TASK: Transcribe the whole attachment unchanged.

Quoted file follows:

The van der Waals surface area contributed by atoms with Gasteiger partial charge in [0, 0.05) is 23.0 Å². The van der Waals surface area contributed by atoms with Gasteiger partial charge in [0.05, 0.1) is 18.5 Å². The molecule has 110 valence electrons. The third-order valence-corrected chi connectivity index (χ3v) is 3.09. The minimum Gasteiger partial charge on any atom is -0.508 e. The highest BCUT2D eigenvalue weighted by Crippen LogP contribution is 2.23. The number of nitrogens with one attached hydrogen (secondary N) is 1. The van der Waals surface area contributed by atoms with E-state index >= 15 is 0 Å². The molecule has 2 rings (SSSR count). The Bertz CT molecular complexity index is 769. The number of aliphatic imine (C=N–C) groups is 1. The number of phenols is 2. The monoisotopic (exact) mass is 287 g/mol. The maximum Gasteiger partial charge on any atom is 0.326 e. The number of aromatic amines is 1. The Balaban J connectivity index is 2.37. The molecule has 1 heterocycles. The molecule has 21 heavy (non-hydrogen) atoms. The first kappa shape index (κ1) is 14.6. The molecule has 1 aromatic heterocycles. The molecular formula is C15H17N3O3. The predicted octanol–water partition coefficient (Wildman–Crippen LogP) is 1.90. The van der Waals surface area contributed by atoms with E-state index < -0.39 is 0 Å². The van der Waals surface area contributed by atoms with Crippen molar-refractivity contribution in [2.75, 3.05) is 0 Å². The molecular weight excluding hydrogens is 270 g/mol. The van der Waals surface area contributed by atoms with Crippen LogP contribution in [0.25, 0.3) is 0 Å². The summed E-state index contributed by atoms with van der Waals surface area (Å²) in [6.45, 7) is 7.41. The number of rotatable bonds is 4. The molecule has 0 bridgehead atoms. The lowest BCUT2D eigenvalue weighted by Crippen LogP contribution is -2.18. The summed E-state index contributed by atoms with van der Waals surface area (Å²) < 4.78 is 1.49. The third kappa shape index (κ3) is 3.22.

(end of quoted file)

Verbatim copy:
The van der Waals surface area contributed by atoms with Gasteiger partial charge in [0, 0.05) is 23.0 Å². The van der Waals surface area contributed by atoms with Gasteiger partial charge in [0.05, 0.1) is 18.5 Å². The molecule has 110 valence electrons. The third-order valence-corrected chi connectivity index (χ3v) is 3.09. The minimum Gasteiger partial charge on any atom is -0.508 e. The highest BCUT2D eigenvalue weighted by Crippen LogP contribution is 2.23. The number of nitrogens with one attached hydrogen (secondary N) is 1. The van der Waals surface area contributed by atoms with E-state index >= 15 is 0 Å². The molecule has 2 rings (SSSR count). The Bertz CT molecular complexity index is 769. The number of aliphatic imine (C=N–C) groups is 1. The number of phenols is 2. The monoisotopic (exact) mass is 287 g/mol. The maximum Gasteiger partial charge on any atom is 0.326 e. The number of aromatic amines is 1. The Balaban J connectivity index is 2.37. The molecule has 1 heterocycles. The molecule has 21 heavy (non-hydrogen) atoms. The first kappa shape index (κ1) is 14.6. The molecule has 1 aromatic heterocycles. The molecular formula is C15H17N3O3. The predicted octanol–water partition coefficient (Wildman–Crippen LogP) is 1.90. The van der Waals surface area contributed by atoms with E-state index < -0.39 is 0 Å². The van der Waals surface area contributed by atoms with Crippen molar-refractivity contribution in [2.75, 3.05) is 0 Å². The molecular weight excluding hydrogens is 270 g/mol. The van der Waals surface area contributed by atoms with Crippen LogP contribution in [0.25, 0.3) is 0 Å². The summed E-state index contributed by atoms with van der Waals surface area (Å²) in [6.45, 7) is 7.41. The number of rotatable bonds is 4. The molecule has 0 bridgehead atoms. The lowest BCUT2D eigenvalue weighted by Crippen LogP contribution is -2.18. The summed E-state index contributed by atoms with van der Waals surface area (Å²) < 4.78 is 1.49. The third kappa shape index (κ3) is 3.22.